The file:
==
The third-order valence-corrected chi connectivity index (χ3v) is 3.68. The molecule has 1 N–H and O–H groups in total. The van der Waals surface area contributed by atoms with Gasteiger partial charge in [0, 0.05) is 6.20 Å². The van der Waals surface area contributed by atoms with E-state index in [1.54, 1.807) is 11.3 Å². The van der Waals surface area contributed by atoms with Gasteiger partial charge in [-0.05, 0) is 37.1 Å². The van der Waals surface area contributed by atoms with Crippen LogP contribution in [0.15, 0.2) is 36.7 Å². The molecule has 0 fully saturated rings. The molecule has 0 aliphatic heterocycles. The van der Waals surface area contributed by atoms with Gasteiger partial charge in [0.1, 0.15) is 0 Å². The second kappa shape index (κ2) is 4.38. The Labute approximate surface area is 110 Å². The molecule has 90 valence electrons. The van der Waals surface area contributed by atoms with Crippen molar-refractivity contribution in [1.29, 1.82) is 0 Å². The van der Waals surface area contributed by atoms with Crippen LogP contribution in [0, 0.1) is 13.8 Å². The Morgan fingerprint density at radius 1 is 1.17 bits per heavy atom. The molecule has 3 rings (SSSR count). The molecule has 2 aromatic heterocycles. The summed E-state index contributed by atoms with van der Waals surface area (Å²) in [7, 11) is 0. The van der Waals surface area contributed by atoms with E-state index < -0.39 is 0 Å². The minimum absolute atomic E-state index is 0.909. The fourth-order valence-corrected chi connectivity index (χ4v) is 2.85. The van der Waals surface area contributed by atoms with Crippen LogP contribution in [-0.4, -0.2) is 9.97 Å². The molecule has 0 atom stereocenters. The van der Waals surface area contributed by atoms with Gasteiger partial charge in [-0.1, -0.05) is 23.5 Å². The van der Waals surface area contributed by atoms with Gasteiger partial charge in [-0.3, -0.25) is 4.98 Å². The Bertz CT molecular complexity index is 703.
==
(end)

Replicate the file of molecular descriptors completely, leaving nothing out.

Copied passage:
The third-order valence-corrected chi connectivity index (χ3v) is 3.68. The molecule has 1 N–H and O–H groups in total. The van der Waals surface area contributed by atoms with Gasteiger partial charge in [0, 0.05) is 6.20 Å². The van der Waals surface area contributed by atoms with E-state index in [1.54, 1.807) is 11.3 Å². The van der Waals surface area contributed by atoms with Gasteiger partial charge in [-0.05, 0) is 37.1 Å². The van der Waals surface area contributed by atoms with Crippen LogP contribution in [0.15, 0.2) is 36.7 Å². The molecule has 0 fully saturated rings. The molecule has 0 aliphatic heterocycles. The van der Waals surface area contributed by atoms with Gasteiger partial charge in [0.1, 0.15) is 0 Å². The second kappa shape index (κ2) is 4.38. The Labute approximate surface area is 110 Å². The molecule has 90 valence electrons. The van der Waals surface area contributed by atoms with Crippen molar-refractivity contribution in [1.29, 1.82) is 0 Å². The van der Waals surface area contributed by atoms with Crippen LogP contribution in [0, 0.1) is 13.8 Å². The Morgan fingerprint density at radius 1 is 1.17 bits per heavy atom. The molecule has 3 rings (SSSR count). The molecule has 2 aromatic heterocycles. The summed E-state index contributed by atoms with van der Waals surface area (Å²) in [7, 11) is 0. The van der Waals surface area contributed by atoms with E-state index < -0.39 is 0 Å². The minimum absolute atomic E-state index is 0.909. The fourth-order valence-corrected chi connectivity index (χ4v) is 2.85. The van der Waals surface area contributed by atoms with Crippen LogP contribution in [-0.4, -0.2) is 9.97 Å². The molecule has 0 atom stereocenters. The van der Waals surface area contributed by atoms with Gasteiger partial charge in [-0.1, -0.05) is 23.5 Å². The van der Waals surface area contributed by atoms with Gasteiger partial charge in [-0.3, -0.25) is 4.98 Å². The Bertz CT molecular complexity index is 703.